But we don’t live in that time. We live in a time in which birth is unknown and frightening to many women. It is during this time that we need doulas.
We need doulas to help us get the information that we need so that we are empowered to make the right decisions for ourselves and for our babies. Doulas can help us make decisions by providing us with information and guidance. Doulas help us through our labors and our births by offering constant companionship .

The value of having a birth doula cannot be underestimated. As anyone who has given birth can tell you, giving birth is one of the most life-alerting events that one can experience. Birth is an intimate event. It is an event that does not come with a do-over button. And while we can never predict an outcome, especially in an event as unpredictable as birth, we can take steps in order to achieve the birth experience that we dream of.  Doulas are one step you can take in order to get the birth that you hope for.
Since the beginning of human history, birth took place in the home, with family present, and with a midwife who was experienced in normal birth. Girls and women witnessed birth and experienced it long before they gave birth to their own children. Today, in a culture in which birth typically takes place outside of the home, most women have no experience with childbirth until they give birth themselves. It is a new and foreign experience for most of us.
On average, the length of time a woman who giving birth for the first time spends in labor is about eighteen hours. During most of that time, she and her partner are left to blaze this unexplored trail on their own. It can sometimes be a scary experience that is full of unknowns.
However, studies have shown that having a doula present at your birth can greatly increase your chance of having a birth outcome that you feel good about. Doulas can help to increase positive birth outcomes and decrease the use of medications such as Pitocin and epidural anesthesia. Doulas can decrease the total length of labor by about 25% and decrease the incidence of cesarean delivery by about 50%. Overall, doulas can help you avoid unnecessary interventions and they can help you get off to a better start with your baby and increase your chances of having a successful breastfeeding relationship.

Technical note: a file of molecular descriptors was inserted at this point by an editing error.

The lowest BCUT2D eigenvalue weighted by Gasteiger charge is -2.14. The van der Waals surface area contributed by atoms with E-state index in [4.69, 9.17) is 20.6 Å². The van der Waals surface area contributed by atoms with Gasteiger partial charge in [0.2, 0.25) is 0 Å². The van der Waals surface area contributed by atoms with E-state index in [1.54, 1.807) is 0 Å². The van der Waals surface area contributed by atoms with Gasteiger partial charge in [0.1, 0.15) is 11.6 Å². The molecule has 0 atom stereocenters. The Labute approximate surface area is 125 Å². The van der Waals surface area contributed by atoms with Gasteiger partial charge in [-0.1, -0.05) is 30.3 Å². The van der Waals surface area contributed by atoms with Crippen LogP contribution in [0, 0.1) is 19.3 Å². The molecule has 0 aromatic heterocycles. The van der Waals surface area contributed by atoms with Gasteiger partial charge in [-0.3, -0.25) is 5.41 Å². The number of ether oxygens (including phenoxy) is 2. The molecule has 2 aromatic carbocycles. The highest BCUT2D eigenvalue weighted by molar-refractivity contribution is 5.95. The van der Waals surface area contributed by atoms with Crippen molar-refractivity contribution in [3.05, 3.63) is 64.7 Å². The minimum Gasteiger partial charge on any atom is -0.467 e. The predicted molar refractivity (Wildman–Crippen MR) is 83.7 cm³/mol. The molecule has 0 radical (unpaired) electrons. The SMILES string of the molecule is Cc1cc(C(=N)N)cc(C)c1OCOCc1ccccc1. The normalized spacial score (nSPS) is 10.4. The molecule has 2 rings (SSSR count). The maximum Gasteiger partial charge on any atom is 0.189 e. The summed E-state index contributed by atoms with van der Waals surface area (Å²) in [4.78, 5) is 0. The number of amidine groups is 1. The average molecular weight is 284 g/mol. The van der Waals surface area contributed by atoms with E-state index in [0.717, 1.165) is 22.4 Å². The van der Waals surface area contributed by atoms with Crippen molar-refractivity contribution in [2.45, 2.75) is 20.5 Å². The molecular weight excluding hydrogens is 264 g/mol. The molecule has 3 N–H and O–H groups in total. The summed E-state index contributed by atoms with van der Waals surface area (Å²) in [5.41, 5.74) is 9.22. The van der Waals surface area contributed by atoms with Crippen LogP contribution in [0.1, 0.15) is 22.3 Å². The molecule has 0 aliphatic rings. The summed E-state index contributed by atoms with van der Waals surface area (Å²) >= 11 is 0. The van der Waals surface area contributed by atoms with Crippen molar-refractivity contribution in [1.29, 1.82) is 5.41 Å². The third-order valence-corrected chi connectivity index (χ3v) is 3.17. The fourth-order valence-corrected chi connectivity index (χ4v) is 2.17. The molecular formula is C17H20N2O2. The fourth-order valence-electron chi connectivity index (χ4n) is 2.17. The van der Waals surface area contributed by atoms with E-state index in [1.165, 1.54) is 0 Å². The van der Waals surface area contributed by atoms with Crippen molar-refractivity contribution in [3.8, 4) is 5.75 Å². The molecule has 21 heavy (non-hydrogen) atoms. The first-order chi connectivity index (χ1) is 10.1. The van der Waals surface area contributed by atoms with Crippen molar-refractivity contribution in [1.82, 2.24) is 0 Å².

A doula is present during the entire labor and her knowledge and experience can help the mother find confidence and security throughout her birthing experience. When a woman feels safe, confident and secure, oxytocin (“the love hormone”) flows freely and facilitates the progression of her labor. Feeling safe reduces the presence of adrenaline, the hormone responsible for fight or flight syndrome, which can slow or stall a labor. When a woman is supported by a doula, she feels that she has better control of her birthing experience, can make decisions with confidence, and is free to trust what her body is telling her. 
Birth is an event that is not forgotten. The experience stays with us throughout our lives. In birth, as in life, there are no guarantees, but having a doula present at your birth can help get one step closer to realizing the birth that you hope for.